From Burberry to Brick Lane
Over the last two weeks, I’ve been drinking from the fire hose of retail – touring five world cities, listening to dozens of retail experts, visiting hundreds of stores, and taking thousands of photographs – as part of the annual Westfield World Retail Study Tour. Recovering from all that intense retail stimulation, I reflected that great retail comes in many shapes and forms.
The one common factor is that it is defined by the size of your imagination, not your budget. At one end of the spectrum is the Burberry store on Regent St in London: 2500sqm of gob-smacking gorgeousness.
Housed in a circa 1820 building restored by master craftspeople and then fitted out with acres of marble, 100 digital screens, and 500 speakers; this is a seriously impressive retail experience.
Breathtaking both in vision and execution, the Burberry store would have (just quietly) cost a bob or two.
But it’s probably earned its keep already just in the buzz created.
Equally exciting to me, however, was the fascinating retail I experienced in markets in various cities: London’s Borough Market, Columbia Road Flower Market, Spitalfields Markets, and Brick Lane, as well as Istanbul’s Grand Bazaar. It’s walking through markets – the traditional antithesis to Burberry’s luxe store – that you see retail reduced to its essence with unique merchandise and passionate traders jostling side by side.
At Borough Market, I witnessed a case study in great retail. After following a queue that snaked around a corner, I came across a gourmet baguette merchant selling up a storm.
The air was filled with the scent of sizzling sausages and felt alive with banter. Prime produce was proudly on display.
The brand language was engaging: “award-winning sausages”, “the hangover cure”, and “handmade with a lot of TLC”.
And the customers were buying into it big time.
Right next door to the baguette merchant was a lonely bloke at a card table who was trying to flog “proper hot food”. No engagement. No theatre. No snappy signs. And, sadly, no customers.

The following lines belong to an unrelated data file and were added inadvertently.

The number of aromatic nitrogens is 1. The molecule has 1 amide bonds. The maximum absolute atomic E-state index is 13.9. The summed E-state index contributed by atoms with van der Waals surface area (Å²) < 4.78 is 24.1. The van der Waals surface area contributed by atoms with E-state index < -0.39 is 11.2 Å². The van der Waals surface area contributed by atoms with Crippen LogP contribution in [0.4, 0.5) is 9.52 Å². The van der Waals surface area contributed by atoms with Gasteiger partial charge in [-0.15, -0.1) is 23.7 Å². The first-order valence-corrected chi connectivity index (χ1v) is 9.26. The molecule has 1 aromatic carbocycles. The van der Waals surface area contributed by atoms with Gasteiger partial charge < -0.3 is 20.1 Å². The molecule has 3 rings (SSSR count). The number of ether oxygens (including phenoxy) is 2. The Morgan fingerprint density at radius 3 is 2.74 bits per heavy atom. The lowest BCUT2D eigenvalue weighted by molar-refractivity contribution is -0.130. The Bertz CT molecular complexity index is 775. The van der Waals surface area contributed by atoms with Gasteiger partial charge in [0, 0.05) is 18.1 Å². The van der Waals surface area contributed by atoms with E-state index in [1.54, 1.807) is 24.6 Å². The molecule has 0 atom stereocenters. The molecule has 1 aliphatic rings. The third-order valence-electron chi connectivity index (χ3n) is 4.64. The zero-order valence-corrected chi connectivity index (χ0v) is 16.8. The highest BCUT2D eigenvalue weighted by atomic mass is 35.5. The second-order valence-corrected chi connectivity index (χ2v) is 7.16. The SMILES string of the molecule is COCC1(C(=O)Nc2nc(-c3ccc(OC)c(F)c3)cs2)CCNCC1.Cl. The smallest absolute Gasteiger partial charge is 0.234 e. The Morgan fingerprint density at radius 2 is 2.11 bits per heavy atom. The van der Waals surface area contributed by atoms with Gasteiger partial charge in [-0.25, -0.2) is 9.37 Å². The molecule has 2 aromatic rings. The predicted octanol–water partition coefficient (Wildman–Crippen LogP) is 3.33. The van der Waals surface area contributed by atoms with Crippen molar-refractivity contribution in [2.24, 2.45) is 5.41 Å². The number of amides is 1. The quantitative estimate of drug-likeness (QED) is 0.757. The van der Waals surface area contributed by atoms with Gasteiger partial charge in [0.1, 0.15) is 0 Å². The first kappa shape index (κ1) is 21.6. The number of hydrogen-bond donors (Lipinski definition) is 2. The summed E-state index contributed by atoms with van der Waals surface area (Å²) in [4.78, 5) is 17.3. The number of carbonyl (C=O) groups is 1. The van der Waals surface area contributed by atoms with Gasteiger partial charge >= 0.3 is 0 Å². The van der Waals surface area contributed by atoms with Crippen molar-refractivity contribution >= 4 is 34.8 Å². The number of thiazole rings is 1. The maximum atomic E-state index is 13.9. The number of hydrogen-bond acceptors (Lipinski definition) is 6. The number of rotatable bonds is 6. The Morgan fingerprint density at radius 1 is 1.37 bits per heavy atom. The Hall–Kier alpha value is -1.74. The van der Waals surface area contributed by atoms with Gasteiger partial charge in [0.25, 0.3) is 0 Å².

At Columbia Road Flower Markets, I caught a cheeky flower-seller spruiking the special nature of his blooms.
“Grown on me grandfather’s allotment, they were,” he said, adding under his breath, “and if you believe that, then I’ve got a bridge to sell you”.
On Brick Lane, I saw a delightfully unpretentious caravan signposted with “Northern Soul Kitchen & Record Shop” that specialised in vinyl from the late 60s.
I also loved “The Frenchie”, run by a bearded Parisian, where you could buy three sizes of genuine gourmet French toasties; Petit, Moyen (regular), or the Eiffel Tower. And in the Grand Bazaar, I watched as merchants of every kind ran through a ritual that has been repeated for 700 years.
They prepared their stalls and stores immaculately, set up their VM perfectly, stocked up their sample trays, and then got out there and sold their socks off.
Actually, when you think about it, those are some of the keys to all great retail, whether you are Burberry or at the Grand Bazar.
When he’s not on the road visiting stores, Jon Bird is CEO of specialist retail marketing agency, IdeaWorks (www.ideaworks.com.au), and chairman of Inside Retail’s publisher, Octomedia. Email: firstname.lastname@example.org Blog: www.newretailblog.com Twitter: @thetweetailer
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